SU‐DD‐A4‐02: Assessment of PET Estimated Tumor Volume by Four‐Dimensional Computed Tomography Measurements

I. Elnaqa, A. Nofal, M. Trovo, A. Apte, D. Yang, J. Bradley, J. Deasy, D. Low

Research output: Contribution to journalArticlepeer-review


Purpose: PET imaging is increasingly playing a key role in tumor detection, staging, and radiotherapy target definition of different cancer sites. However, the use of PET delineation in treatment planning of lung cancer is hindered by breathing motion blur artifacts. These artifacts complicate the evaluation of segmentation algorithms accuracy for PET. In this work, we propose to assess PET estimated tumor volume by comparing with four‐dimensional computed tomography measurements under different motion conditions. Method and Materials: We analyzed six NSCLC patients' datasets who underwent pre‐treatment FDG‐PET/CT scanning and 4D‐CT simulations. The 4D‐CT were acquired according to a ciné‐mode 4D protocol; 25 scans were collected at each couch position while the patient underwent simultaneous bellows and spirometry measurements. Volumetric datasets were rebinned to the following phases: end‐of exhalation, beginning‐of‐exhalation, mid‐exhalation, mid‐inhalation, and end‐of‐inhalation, in addition to computing average CT and MIP datasets. The tumor volume was manually contoured on nine PET and CT datasets by two physicians for each patient to provide a gold standard for comparison. Different PET segmentation algorithms based on SUV thresholding and active contours were evaluated. Motion artifacts were mitigated using a deconvolution‐based deblurring approach. Results: Our preliminary analysis indicates that manual contouring on 4D‐CT datasets produced relatively consistent results across the different phases by the two observers. Motion deblurring had varying effects on the evaluated algorithms; it increased the estimated volume by the 40% maximum SUV thresholding and reduced it when applying an SUV cutoff of 2.5. The active contour model produced robust results independent of the blurring effect. Conclusion: We have investigated a 4DCT approach for assessing the performance of PET segmentation methods in lung cancer. Our preliminary results indicate high sensitivity of thresholding methods and better robustness by active contouring models. Further investigation is required to improve accuracy relative to the 4DCT gold standard.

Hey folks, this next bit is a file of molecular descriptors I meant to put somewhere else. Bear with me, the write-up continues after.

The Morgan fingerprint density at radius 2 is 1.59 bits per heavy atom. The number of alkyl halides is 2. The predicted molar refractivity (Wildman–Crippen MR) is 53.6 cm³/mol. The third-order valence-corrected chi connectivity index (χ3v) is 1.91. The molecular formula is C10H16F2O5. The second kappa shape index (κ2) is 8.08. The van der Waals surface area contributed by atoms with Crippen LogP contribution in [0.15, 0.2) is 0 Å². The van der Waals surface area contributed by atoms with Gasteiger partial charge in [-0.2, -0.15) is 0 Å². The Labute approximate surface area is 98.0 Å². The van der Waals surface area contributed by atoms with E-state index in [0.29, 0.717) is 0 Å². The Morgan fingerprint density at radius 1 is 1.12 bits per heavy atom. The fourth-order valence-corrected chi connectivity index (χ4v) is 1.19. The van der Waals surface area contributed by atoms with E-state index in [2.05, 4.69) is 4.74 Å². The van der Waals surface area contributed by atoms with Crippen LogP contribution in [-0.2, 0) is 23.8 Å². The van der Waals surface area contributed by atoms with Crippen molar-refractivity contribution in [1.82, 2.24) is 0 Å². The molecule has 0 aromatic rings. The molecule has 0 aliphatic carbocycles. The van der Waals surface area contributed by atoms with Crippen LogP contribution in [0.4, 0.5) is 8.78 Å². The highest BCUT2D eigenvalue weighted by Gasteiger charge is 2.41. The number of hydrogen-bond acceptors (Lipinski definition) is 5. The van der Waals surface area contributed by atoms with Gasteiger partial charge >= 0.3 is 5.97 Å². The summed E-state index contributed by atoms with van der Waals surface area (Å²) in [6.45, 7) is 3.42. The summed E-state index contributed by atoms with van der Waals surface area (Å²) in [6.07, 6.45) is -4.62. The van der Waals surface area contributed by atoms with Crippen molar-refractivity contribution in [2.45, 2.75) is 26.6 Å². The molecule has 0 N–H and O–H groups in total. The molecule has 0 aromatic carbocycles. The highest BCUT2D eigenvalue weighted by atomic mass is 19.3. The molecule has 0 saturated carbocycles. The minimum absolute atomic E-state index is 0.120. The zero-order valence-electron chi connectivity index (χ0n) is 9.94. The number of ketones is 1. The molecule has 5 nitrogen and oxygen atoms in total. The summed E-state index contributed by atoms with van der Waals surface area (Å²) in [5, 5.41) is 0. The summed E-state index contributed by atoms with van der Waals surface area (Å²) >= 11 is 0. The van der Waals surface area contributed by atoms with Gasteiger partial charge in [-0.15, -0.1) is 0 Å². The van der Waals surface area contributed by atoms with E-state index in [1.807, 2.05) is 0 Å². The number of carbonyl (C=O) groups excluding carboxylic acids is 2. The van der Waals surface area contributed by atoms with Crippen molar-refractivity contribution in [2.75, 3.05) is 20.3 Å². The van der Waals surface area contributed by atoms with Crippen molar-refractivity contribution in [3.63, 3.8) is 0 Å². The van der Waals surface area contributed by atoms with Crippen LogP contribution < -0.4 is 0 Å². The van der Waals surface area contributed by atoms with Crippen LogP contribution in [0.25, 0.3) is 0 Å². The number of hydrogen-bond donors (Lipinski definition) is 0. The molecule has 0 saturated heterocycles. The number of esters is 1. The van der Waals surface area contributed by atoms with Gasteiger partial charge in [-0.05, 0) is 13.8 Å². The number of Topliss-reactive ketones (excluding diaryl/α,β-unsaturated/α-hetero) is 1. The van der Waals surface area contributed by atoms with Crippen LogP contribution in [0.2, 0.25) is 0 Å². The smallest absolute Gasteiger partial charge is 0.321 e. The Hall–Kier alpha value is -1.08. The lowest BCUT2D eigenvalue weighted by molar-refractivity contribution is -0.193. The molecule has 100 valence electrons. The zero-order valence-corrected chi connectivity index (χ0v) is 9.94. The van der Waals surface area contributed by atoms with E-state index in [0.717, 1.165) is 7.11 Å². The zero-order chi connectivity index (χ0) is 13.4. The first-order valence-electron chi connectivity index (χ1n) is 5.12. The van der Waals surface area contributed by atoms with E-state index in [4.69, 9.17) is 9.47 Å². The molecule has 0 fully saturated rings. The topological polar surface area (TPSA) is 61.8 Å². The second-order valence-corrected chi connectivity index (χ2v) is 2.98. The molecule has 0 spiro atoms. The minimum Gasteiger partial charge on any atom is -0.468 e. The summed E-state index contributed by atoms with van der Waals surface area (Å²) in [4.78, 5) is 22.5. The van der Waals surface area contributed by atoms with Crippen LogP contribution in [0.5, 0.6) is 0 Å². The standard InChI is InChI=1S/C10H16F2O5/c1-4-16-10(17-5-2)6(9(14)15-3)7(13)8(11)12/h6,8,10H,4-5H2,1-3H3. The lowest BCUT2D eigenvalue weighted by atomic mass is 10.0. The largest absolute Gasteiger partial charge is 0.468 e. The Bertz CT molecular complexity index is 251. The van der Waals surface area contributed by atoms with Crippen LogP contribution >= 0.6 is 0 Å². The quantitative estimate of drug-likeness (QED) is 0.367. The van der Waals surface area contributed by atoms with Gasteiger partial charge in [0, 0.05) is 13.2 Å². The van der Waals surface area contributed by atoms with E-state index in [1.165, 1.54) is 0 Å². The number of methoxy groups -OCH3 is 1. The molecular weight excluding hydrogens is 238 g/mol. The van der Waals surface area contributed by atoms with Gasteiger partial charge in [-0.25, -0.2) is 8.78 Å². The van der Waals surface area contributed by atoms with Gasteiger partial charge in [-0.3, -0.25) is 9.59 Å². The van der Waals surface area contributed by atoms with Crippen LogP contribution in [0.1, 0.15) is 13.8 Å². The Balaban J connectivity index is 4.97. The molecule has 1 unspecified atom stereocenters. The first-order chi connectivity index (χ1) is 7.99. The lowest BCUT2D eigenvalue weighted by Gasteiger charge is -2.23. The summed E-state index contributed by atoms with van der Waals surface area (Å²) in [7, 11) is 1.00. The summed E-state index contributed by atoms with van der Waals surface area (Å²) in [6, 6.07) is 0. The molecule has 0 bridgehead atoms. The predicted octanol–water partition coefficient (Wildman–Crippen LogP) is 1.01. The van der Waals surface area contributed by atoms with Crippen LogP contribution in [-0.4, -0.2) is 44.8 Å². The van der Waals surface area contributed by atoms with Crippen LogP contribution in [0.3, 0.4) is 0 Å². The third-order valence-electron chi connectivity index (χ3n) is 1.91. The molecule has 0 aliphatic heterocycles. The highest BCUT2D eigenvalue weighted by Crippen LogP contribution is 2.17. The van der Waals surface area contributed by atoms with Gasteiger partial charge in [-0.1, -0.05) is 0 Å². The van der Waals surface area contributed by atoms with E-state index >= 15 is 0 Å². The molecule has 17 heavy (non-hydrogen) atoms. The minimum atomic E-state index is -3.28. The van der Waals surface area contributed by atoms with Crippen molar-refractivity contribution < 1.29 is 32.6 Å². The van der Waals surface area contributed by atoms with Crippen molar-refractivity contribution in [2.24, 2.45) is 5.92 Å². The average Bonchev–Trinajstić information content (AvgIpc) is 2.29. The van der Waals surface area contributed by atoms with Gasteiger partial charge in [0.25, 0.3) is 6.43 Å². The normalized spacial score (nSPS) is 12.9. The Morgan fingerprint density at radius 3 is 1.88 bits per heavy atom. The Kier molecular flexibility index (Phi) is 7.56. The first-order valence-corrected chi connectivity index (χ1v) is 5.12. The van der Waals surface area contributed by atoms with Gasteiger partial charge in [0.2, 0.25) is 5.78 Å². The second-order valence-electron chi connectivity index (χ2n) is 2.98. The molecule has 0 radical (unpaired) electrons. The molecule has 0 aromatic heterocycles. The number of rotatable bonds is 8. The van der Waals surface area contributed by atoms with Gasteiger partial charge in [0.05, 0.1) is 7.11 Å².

Original languageEnglish
Pages (from-to)2635
Number of pages1
JournalMedical physics
Issue number6
StatePublished - Jun 2008


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